Having bad dreams as a child can trigger ‘killer brain disorders’ in adults | The Sun

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Dr Abidemi Otaiku, a clinical research fellow specialising in neurology at the University of Birmingham, identified a link between having bad dreams as a child and developing cognitive impairment or Parkinson's disease later in life.

Cognitive impairment refers to when a person struggles with memory and other types of thinking.

A person with mild cognitive impairment (MCI) is more likely to go on to develop dementia, experts at the Alzheimer's Society state.

Dementia is a leading cause of death in the UK and around 55million people are living with the condition worldwide.

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Dr Otaiku found that kids who had persistent bad dreams were 76 per cent more likely to develop cognitive impairment by the age of 50, he wrote in The Conversation.

"These results suggest that having regular bad dreams and nightmares during childhood may increase the risk of developing progressive brain diseases like dementia or Parkinson’s disease later in life," Dr Otaiku wrote in The Conversation.

Dr Otaiku added: "The frequency with which we experience nightmares as children is to a large degree determined by our genetics.

"And one gene known to increase our risk of having regular nightmares (PTPRJ) is also linked to increased risk of developing Alzheimer’s disease in old age.

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"So it’s possible that nightmares and progressive brain diseases are both caused by a shared set of genes."

Children having nightmares were also 640 per cent more likely to develop Parkinson’s. This was the case for both boys and girls.

But he noted that further studies would be needed to determine whether bad dreams and nightmares actually cause these conditions.

Dr Otaiku also suggested "that reducing bad dream frequency during early life could be an early opportunity to prevent both conditions".

He reached these conclusions by analysing data from a study which followed the lives of 6,991 children born in England, Scotland and Wales during the week of March 3–9, 1958.

When the children were aged seven and eleven, their mothers answered questions about their health, including whether they had experienced bad dreams in the previous three months.

Dr Otaiku grouped children by whether they had bad dreams 'occasionally', 'persistently' or 'never' .

He then used statistical software to determine whether the children with regular bad dreams were more likely to develop cognitive impairment or be diagnosed with Parkinson’s by the time they turned 50.

Dr Otaiku also speculated that nightmares might cause brain diseases by disrupting sleep, which helps restore the brain.

But Dr Otaiku stressed that we shouldn't be overly alarmed by these results.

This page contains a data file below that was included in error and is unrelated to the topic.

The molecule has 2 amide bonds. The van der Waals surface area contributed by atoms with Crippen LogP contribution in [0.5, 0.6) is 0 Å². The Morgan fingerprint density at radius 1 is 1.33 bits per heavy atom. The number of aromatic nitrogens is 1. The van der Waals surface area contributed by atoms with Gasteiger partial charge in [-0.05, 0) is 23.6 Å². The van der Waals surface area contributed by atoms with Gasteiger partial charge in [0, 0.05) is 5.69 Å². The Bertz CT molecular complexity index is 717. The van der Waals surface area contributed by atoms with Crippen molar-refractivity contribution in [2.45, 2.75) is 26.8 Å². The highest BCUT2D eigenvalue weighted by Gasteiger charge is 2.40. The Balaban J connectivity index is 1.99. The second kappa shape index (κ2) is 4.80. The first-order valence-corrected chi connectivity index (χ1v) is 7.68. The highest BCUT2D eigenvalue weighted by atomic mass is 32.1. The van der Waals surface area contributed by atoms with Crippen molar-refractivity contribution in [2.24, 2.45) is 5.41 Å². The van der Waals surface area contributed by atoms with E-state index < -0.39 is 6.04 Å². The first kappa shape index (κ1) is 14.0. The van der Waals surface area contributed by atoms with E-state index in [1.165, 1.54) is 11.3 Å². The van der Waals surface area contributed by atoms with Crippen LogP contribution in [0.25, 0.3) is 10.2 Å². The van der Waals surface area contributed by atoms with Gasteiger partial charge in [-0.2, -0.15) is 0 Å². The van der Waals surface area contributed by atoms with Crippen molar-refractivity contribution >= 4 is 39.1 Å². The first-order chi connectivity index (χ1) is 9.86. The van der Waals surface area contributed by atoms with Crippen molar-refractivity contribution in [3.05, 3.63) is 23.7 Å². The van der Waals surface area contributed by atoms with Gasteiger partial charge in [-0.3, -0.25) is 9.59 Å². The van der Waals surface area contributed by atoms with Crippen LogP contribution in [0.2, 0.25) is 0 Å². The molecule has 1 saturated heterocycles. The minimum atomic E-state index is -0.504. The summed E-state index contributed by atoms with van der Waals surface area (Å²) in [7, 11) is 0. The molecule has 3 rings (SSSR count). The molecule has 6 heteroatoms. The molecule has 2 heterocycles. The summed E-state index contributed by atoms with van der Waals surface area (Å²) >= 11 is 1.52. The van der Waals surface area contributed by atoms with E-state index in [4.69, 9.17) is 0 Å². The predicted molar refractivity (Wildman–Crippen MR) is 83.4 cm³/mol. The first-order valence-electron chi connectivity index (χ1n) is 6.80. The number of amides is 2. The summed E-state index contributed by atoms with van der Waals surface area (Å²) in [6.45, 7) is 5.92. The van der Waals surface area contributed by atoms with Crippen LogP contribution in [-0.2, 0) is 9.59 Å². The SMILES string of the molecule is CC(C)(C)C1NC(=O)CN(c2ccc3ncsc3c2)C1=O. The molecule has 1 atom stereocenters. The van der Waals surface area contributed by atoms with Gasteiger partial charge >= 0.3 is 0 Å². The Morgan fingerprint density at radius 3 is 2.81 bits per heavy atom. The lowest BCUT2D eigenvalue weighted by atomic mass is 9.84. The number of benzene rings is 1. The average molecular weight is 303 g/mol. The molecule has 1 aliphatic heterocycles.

Putting his findings into context, he noted that only 268 (4 percent) of the roughly 7,000 children included the study had persistent bad dreams according to their mothers.

Of these children, only 17 developed cognitive impairment or Parkinson’s disease by age 50.

"So it is likely that the vast majority of people who have persistent bad dreams in childhood are not going to develop early-onset dementia or Parkinson’s," Dr Otaiku wrote.

What causes night terrors and nightmares?

Night terrors and nightmares are different and happen at different stages of sleep, NHS guidance says.

While it's rare to remember a night terror, nightmares are bad dreams you wake up from and remember.

Night terrors mainly affect children but nightmares can affect both children and adults.

Common causes for both can include:

  • being very tired or unwell
  • sudden noises at night or needing to pee during the night (which can affect your deep sleep)
  • something that's frightened you (such as watching a scary film) or made you stressed, anxious or worried

Others include:

  • taking certain medicines, such as antidepressants
  • conditions that affect sleep, such as restless legs syndrome or sleep apnoea
  • mental health conditions, such as post-traumatic stress disorder
  • conditions that affect the brain, such as dementia

But he said being aware of the link between nightmares and the conditions could mean there is a window of opportunity to lower their risk by implementing simple strategies.

"And for young people with frequent distressing dreams that persist over time, getting help for nightmares might be one such strategy," he suggested.

Dr Otaiku last year found that older men were twice as likely to be diagnosed with Parkinson's after they started experiencing bad dreams.

The progressive neurological condition leads brain cells to die, causing a lack of the chemical dopamine, which acts as a messenger to coordinate movement.

The three main symptoms are involuntary shaking of particular parts of the body, slow movement, and stiff and inflexible muscles.

Studies have also linked sleep habits to dementia, finding that people slept for more than eight hours a night had a higher risk of developing the condition.

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People who suffer disrupted sleep also have an added risk.

Dr Abidemi Otaiku is a National Institute for Health and Care Research (NIHR) academic clinical fellow in neurology at the University of Birmingham.

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